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#ASK FLAX -   What’s the difference between all these whites/blacks, and why do they matter?

#ASK FLAX - What’s the difference between all these whites/blacks, and why do they matter?

7th Feb 2019

(All swatches are a 1:1 ration of black to red)

Carbon Black (also known as Lamp Black) is a very strong neutral black pigment. As you can see, a little goes a long way. Lamp Black used to be made from the soot that would accumulate on old oil lamps. Nowadays it is produced in a more efficient way and contains pure carbon which is gained from an incomplete burning of oil and gas.

Bone Black (or Ivory Black) is also considered a type of "carbon black" because of how the pigment is made - from the dry distillation of degreased animal bones. It is a good general-use black which has a brownish tone to it.

Mars Black is somewhat weaker in tinting power and has a distinctly warm undertone which can be seen in the tints above. Tinting strength is a paints ability to influence a mix.

Transoxide Black appears as a grey black and is very transparent. It can be very effective when wanting a subtle difference in tone.

(All swatches are a 1:1 ration of white to red)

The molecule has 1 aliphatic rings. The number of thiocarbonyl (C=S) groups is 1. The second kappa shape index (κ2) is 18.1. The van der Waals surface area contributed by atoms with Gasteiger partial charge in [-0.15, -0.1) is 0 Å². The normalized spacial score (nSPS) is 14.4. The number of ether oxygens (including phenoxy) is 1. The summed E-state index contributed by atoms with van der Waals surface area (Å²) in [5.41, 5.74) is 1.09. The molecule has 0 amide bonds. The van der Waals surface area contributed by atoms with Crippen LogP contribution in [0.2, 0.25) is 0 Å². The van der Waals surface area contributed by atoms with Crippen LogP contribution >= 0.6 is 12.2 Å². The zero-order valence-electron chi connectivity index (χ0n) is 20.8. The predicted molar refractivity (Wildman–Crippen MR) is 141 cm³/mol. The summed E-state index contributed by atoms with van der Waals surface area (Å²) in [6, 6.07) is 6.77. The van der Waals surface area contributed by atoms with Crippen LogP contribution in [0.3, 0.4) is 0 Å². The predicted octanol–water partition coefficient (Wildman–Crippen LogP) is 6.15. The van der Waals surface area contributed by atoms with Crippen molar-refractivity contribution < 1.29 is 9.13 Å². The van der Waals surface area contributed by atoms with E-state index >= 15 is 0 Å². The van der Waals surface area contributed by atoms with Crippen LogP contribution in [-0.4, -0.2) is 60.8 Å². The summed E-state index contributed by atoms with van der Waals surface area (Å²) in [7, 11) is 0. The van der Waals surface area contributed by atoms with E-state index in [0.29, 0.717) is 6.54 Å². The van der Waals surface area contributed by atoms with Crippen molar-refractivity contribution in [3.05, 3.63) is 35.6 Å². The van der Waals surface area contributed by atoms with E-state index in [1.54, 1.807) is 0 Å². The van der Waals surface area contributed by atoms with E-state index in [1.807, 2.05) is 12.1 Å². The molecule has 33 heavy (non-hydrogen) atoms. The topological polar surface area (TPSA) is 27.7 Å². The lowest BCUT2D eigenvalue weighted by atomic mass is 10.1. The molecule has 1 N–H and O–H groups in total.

Titanium White is an opaque white while Tinting White (or Zinc White) is more transparent. Tint white is what you want to use when working with transparent layers like you would in portraiture. It can be extremely useful on your palette when looking for slight shifts in tone or subtle mixes. If you want to shift tones quickly and use less paint to do it, Titanium white is the one to use.

Swatch testing can be a great way to get to know which white or black to use when you want to shift tones quickly without using a ton of paint, or when you're looking for subtle transparent layers. Keep in mind that colors will differ between different brands. Black and white paints can be very useful if you understand the influence of an opaquer paint versus a transparent one and know how little or how much to use. This knowledge along with an understanding of the visual effects of shading and dulling colors in the real world will go a long way in your painting.